RULE OF THIRDS
Rule Of Thirds Explained
Think of a picture, divided into 9 equal parts (with 2 horizontal lines and 2 vertical lines). The key to this rule is that important elements are positioned along the lines, or where they meet.
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As long as the composition is off-centre, it will appear more pleasing to the eye and looks more natural as compared to objects that are placed right in the middle of the frame. When this happens, the emphasis that the main object may overshadow other components of the picture, hence lending it a very unbalanced feel. Hence, for objects to look more realistic, position them at the intersection of the lines.
This technique also allows the photographer to make creative use of negative space, the empty areas around your subject.
This rule helps you take eye-catching pictures by using one of the most effective rules of composition.
If you want to take pictures that have a “wow” factor built in them, the Rule of Thirds is the composition secret you need to take advantage of!
To use the rule of thirds, imagine four lines, two lying horizontally across the image and two vertical creating nine even squares. Some images will look best with the focal point in the center square, but placing the subject off center at one of the intersecting points of the imaginary lines, will often create a more aesthetically composed photograph.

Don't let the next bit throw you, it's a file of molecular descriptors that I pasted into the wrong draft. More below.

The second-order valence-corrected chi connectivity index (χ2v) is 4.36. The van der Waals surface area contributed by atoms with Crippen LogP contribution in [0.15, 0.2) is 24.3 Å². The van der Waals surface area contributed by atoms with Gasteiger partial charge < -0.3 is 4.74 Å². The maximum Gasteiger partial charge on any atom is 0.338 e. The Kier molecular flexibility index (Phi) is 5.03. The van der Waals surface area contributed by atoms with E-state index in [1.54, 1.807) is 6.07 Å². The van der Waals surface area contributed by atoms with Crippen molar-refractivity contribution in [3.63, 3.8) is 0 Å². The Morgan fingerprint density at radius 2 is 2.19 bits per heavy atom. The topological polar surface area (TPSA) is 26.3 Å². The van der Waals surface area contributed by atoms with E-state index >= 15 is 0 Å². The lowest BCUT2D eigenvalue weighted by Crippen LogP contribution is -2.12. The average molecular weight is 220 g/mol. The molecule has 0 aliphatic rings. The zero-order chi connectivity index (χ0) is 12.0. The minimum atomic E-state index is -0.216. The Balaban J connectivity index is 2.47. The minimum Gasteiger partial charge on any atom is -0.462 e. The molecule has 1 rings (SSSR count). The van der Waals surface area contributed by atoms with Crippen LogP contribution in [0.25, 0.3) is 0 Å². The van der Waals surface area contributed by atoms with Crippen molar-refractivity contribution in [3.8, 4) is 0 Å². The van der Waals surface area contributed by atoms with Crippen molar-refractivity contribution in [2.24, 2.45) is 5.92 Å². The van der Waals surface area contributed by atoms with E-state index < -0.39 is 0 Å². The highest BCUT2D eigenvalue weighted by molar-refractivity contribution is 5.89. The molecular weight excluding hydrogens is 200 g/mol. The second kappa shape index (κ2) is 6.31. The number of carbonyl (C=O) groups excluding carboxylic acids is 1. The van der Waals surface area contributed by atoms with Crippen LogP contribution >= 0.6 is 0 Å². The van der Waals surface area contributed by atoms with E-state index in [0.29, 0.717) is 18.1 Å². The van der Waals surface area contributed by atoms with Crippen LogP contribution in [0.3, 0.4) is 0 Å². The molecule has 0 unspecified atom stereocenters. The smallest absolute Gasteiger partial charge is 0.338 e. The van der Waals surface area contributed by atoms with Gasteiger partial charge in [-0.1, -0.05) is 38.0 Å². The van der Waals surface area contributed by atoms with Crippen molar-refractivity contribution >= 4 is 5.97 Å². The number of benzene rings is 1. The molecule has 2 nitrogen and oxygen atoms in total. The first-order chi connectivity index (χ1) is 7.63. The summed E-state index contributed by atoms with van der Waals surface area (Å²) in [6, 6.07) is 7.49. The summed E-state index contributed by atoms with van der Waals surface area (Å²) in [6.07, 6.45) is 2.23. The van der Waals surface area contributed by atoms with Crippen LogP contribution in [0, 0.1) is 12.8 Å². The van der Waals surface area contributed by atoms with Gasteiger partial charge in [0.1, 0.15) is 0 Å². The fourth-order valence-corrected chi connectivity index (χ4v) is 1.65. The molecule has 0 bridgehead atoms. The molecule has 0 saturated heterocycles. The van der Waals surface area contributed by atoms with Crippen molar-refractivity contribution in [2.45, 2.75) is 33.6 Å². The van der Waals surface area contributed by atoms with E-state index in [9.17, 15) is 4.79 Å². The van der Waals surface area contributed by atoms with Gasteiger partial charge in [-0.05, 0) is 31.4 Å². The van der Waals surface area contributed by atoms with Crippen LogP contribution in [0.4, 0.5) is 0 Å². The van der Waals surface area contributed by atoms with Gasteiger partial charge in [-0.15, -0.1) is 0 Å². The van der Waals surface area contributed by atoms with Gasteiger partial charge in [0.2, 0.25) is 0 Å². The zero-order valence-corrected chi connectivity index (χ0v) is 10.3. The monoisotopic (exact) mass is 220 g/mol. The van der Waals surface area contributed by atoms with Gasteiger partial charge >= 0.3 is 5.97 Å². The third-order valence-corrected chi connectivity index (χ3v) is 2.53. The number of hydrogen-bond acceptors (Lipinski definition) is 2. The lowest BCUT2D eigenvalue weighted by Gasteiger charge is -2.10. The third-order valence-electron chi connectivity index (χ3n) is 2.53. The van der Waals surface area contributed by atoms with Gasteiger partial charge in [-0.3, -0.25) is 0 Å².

When a photograph is composed using the rule of thirds the eyes will wander the frame. A picture composed by the rule of thirds is usually more interesting and pleasing to the eye.
While a good rule to follow, it should not be used without careful thought or planning. Especially when taking photographs that contain main subjects i.e. people or animals, this technique should be used more as a “rule of thumb” rather than a hard-and-fast rule that cannot be adapted into different pictorial settings.
However, this rule is effective in that it will provide a picture that is more balanced and provides more emotions for the people viewing it from a third person point-of-view.